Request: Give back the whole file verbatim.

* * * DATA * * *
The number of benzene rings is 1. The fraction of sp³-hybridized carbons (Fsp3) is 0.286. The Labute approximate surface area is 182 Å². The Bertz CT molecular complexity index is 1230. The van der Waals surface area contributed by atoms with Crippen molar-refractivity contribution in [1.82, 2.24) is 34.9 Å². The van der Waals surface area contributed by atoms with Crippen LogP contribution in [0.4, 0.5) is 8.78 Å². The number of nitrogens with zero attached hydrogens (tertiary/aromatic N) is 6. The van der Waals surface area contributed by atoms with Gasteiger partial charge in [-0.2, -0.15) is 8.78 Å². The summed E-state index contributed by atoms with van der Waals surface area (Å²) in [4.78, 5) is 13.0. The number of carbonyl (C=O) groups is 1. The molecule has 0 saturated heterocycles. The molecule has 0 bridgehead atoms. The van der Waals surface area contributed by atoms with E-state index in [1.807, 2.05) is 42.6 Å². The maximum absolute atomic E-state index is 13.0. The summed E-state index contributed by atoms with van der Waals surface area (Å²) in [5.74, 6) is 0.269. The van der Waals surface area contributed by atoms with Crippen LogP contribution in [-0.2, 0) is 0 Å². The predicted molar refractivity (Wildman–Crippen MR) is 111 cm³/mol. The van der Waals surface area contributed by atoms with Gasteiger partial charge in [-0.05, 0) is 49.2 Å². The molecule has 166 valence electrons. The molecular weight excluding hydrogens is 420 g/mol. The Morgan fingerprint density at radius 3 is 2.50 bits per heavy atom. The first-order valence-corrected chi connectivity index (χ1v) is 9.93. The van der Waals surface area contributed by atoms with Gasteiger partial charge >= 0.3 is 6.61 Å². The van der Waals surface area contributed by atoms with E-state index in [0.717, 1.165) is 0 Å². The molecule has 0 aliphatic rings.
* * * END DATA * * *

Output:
The number of benzene rings is 1. The fraction of sp³-hybridized carbons (Fsp3) is 0.286. The Labute approximate surface area is 182 Å². The Bertz CT molecular complexity index is 1230. The van der Waals surface area contributed by atoms with Crippen molar-refractivity contribution in [1.82, 2.24) is 34.9 Å². The van der Waals surface area contributed by atoms with Crippen LogP contribution in [0.4, 0.5) is 8.78 Å². The number of nitrogens with zero attached hydrogens (tertiary/aromatic N) is 6. The van der Waals surface area contributed by atoms with Gasteiger partial charge in [-0.2, -0.15) is 8.78 Å². The summed E-state index contributed by atoms with van der Waals surface area (Å²) in [4.78, 5) is 13.0. The number of carbonyl (C=O) groups is 1. The molecule has 0 saturated heterocycles. The molecule has 0 bridgehead atoms. The van der Waals surface area contributed by atoms with E-state index in [1.807, 2.05) is 42.6 Å². The maximum absolute atomic E-state index is 13.0. The summed E-state index contributed by atoms with van der Waals surface area (Å²) in [5.74, 6) is 0.269. The van der Waals surface area contributed by atoms with Crippen LogP contribution in [-0.2, 0) is 0 Å². The predicted molar refractivity (Wildman–Crippen MR) is 111 cm³/mol. The van der Waals surface area contributed by atoms with Gasteiger partial charge in [-0.05, 0) is 49.2 Å². The molecule has 166 valence electrons. The molecular weight excluding hydrogens is 420 g/mol. The Morgan fingerprint density at radius 3 is 2.50 bits per heavy atom. The first-order valence-corrected chi connectivity index (χ1v) is 9.93. The van der Waals surface area contributed by atoms with Gasteiger partial charge >= 0.3 is 6.61 Å². The van der Waals surface area contributed by atoms with E-state index in [0.717, 1.165) is 0 Å². The molecule has 0 aliphatic rings.